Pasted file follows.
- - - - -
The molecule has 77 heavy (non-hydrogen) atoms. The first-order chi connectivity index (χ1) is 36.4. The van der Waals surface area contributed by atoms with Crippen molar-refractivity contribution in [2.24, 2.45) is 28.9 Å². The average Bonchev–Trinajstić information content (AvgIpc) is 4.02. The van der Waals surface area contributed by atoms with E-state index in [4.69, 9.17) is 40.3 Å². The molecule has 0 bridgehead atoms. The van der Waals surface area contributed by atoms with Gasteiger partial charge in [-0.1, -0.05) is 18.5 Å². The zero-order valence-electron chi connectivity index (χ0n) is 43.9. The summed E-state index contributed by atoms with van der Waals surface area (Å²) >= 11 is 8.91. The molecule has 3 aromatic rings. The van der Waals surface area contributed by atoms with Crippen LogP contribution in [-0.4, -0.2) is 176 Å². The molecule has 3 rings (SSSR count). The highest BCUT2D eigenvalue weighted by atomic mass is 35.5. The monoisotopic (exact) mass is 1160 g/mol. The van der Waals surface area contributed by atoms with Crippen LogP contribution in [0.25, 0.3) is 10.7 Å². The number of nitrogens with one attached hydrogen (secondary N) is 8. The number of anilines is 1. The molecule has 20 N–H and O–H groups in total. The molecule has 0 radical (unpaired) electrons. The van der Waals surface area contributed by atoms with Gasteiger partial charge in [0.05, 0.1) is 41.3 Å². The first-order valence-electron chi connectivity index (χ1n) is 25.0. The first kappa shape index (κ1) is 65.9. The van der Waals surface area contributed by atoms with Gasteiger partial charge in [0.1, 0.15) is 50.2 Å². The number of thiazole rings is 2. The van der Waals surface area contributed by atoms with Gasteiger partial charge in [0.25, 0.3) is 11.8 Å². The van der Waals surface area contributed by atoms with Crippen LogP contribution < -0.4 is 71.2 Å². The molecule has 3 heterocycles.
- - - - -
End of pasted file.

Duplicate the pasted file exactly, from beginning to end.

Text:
The molecule has 77 heavy (non-hydrogen) atoms. The first-order chi connectivity index (χ1) is 36.4. The van der Waals surface area contributed by atoms with Crippen molar-refractivity contribution in [2.24, 2.45) is 28.9 Å². The average Bonchev–Trinajstić information content (AvgIpc) is 4.02. The van der Waals surface area contributed by atoms with E-state index in [4.69, 9.17) is 40.3 Å². The molecule has 0 bridgehead atoms. The van der Waals surface area contributed by atoms with Gasteiger partial charge in [-0.1, -0.05) is 18.5 Å². The zero-order valence-electron chi connectivity index (χ0n) is 43.9. The summed E-state index contributed by atoms with van der Waals surface area (Å²) >= 11 is 8.91. The molecule has 3 aromatic rings. The van der Waals surface area contributed by atoms with Crippen LogP contribution in [-0.4, -0.2) is 176 Å². The molecule has 3 rings (SSSR count). The highest BCUT2D eigenvalue weighted by atomic mass is 35.5. The monoisotopic (exact) mass is 1160 g/mol. The van der Waals surface area contributed by atoms with Crippen LogP contribution in [0.25, 0.3) is 10.7 Å². The number of nitrogens with one attached hydrogen (secondary N) is 8. The number of anilines is 1. The molecule has 20 N–H and O–H groups in total. The molecule has 0 radical (unpaired) electrons. The van der Waals surface area contributed by atoms with Gasteiger partial charge in [0.05, 0.1) is 41.3 Å². The first-order valence-electron chi connectivity index (χ1n) is 25.0. The first kappa shape index (κ1) is 65.9. The van der Waals surface area contributed by atoms with Gasteiger partial charge in [0.1, 0.15) is 50.2 Å². The number of thiazole rings is 2. The van der Waals surface area contributed by atoms with Gasteiger partial charge in [0.25, 0.3) is 11.8 Å². The van der Waals surface area contributed by atoms with Crippen LogP contribution < -0.4 is 71.2 Å². The molecule has 3 heterocycles.